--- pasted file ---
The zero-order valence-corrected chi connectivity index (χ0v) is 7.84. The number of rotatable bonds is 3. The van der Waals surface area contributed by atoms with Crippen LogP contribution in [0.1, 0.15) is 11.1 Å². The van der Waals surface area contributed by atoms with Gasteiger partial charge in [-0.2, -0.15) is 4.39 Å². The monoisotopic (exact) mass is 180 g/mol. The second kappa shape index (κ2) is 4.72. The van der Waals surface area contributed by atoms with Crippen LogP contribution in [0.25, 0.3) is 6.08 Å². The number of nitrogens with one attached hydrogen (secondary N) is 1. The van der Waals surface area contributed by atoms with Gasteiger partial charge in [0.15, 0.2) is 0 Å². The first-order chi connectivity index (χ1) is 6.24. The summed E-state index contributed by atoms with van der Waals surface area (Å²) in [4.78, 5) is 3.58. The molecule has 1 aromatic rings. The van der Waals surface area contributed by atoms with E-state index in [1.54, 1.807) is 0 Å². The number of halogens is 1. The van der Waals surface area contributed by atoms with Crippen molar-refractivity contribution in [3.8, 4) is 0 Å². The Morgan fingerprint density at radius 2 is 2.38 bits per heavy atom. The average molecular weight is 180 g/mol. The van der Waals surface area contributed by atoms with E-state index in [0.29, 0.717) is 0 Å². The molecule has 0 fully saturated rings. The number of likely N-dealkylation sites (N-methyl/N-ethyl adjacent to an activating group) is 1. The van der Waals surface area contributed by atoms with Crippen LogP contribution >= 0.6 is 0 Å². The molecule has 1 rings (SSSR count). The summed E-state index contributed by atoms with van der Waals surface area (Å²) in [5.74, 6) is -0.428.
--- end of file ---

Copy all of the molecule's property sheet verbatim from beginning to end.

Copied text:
The zero-order valence-corrected chi connectivity index (χ0v) is 7.84. The number of rotatable bonds is 3. The van der Waals surface area contributed by atoms with Crippen LogP contribution in [0.1, 0.15) is 11.1 Å². The van der Waals surface area contributed by atoms with Gasteiger partial charge in [-0.2, -0.15) is 4.39 Å². The monoisotopic (exact) mass is 180 g/mol. The second kappa shape index (κ2) is 4.72. The van der Waals surface area contributed by atoms with Crippen LogP contribution in [0.25, 0.3) is 6.08 Å². The number of nitrogens with one attached hydrogen (secondary N) is 1. The van der Waals surface area contributed by atoms with Gasteiger partial charge in [0.15, 0.2) is 0 Å². The first-order chi connectivity index (χ1) is 6.24. The summed E-state index contributed by atoms with van der Waals surface area (Å²) in [4.78, 5) is 3.58. The molecule has 1 aromatic rings. The van der Waals surface area contributed by atoms with E-state index in [1.54, 1.807) is 0 Å². The number of halogens is 1. The van der Waals surface area contributed by atoms with Crippen molar-refractivity contribution in [3.8, 4) is 0 Å². The Morgan fingerprint density at radius 2 is 2.38 bits per heavy atom. The average molecular weight is 180 g/mol. The van der Waals surface area contributed by atoms with E-state index in [0.29, 0.717) is 0 Å². The molecule has 0 fully saturated rings. The number of likely N-dealkylation sites (N-methyl/N-ethyl adjacent to an activating group) is 1. The van der Waals surface area contributed by atoms with Crippen LogP contribution >= 0.6 is 0 Å². The molecule has 1 rings (SSSR count). The summed E-state index contributed by atoms with van der Waals surface area (Å²) in [5.74, 6) is -0.428.